Navarre is a longtime proponent of the state forward-funding education. He said if the school district knew, if even only one year, in advance what money they would be receiving from the state or borough, it would make budget development much smoother, he said.

Board member Liz Downing agreed that uncertainties cause uneasiness throughout the process.

“At this moment, we don’t know what the Legislature’s final budget will be, what the final borough budget will look like and we don’t know what the governor will do when it is time to sign the budget,” Downing said. “This always makes for some discomfort when passing the budget, but it is not a static document and we can and will make adjustments as needed.”

 

Reach Kelly Sullivan at kelly.sullivan@peninsulaclarion.com.

More in News

Two snowmachine-triggered snow slabs are seen below the weather station of Seattle Ridge in Turnagain Pass on Dec. 3, 2021. (Photo courtesy of Chris Flowers and the Chugach Avalanche Center)
Multiple avalanches in Turnagain Pass reported Friday

The center reported Saturday that current avalanche danger was considerable above 1,000 feet and moderate below 1,000 feet.

The logo for the Kenai Peninsula Borough School District is displayed inside the George A. Navarre Borough Admin Building on Thursday, July 22, 2021 in Soldotna, Alaska. (Ashlyn O’Hara/Peninsula Clarion)
School district changes COVID policy for close contacts

The policy went into effect on Nov. 29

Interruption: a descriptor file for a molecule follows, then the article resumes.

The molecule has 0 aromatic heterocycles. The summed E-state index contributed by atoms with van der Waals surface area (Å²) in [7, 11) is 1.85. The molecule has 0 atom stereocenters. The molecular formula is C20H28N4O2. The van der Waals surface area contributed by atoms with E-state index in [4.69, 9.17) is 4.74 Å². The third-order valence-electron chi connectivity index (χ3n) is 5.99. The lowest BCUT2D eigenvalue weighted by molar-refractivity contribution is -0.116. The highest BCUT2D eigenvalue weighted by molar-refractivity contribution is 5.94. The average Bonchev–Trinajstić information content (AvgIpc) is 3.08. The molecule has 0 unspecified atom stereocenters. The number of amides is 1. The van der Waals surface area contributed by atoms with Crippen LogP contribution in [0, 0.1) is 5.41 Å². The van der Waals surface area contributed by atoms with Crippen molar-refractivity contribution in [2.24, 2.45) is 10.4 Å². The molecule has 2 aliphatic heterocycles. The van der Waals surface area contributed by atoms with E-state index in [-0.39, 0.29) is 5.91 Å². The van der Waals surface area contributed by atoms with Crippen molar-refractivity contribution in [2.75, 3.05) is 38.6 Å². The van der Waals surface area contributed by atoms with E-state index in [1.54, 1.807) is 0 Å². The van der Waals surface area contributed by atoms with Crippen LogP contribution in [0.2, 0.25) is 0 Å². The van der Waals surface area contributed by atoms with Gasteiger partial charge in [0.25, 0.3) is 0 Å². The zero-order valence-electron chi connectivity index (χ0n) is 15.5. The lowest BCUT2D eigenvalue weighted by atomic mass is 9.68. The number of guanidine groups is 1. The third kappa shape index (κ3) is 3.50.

This 2010 photo shows the soon-to-be-replaced Tustumena come into Homer after spending the day in Seldovia. Gov. Mike Dunleavy announced on Saturday the state would be replacing the ferry. The replacement vessel has not yet been named, and a statewide contest will be held to name the new vessel, Dunleavy said. (Homer News File)
State moves ahead with replacement of Tustumena

The state has other plans for updating the marine highway.

A sign urging COVID-19 mitigation measures hangs at a free vaccination clinic at the Y intersection of the Kenai Spur and Sterling highways, on Tuesday, Nov. 30 in Soldotna, Alaska. (Clarion file)
Omicron variant spurs travel restrictions locally, nationally

It’s still unclear if the omicron strain is more dangerous than other COVID variants.

Commercial fishing and other boats are moored in the Homer Harbor in this file photo. (Photo by Michael Armstrong/Homer News)
Seawatch: Bycatch becomes hot issue

Dunleavy forms bycatch task force.

Junetta Delong browses the shelves at the Soldotna Library Friends’ book and art sale at the Soldotna Public Library on Saturday, Dec. 4, 2021. (Camille Botello/Peninsula Clarion)
‘Something for everyone’

Library holds art and book sale fundraiser

Danny Dommek takes photos with Santa at Soldotna Creek Park on Saturday, Dec. 4, 2021. (Camille Botello/Peninsula Clarion)
‘And to all a good night’

Soldotna celebrates Christmas in the Park

The badge for the Kenai Police Department (Clarion file)
Walmart briefly evacuated after bomb threat

The investigation is ongoing.

The new Homer Police Station, as seen Thursday, Sept. 24, 2020 in Homer, Alaska. Members of the Homer Police Department officially moved into the building on Thursday. (Photo by Megan Pacer/Homer News)
K-9 trooper team finds lost girl

A 12-year-old girl, poorly dressed for the elements, ran away from her downtown Homer home.

Most Read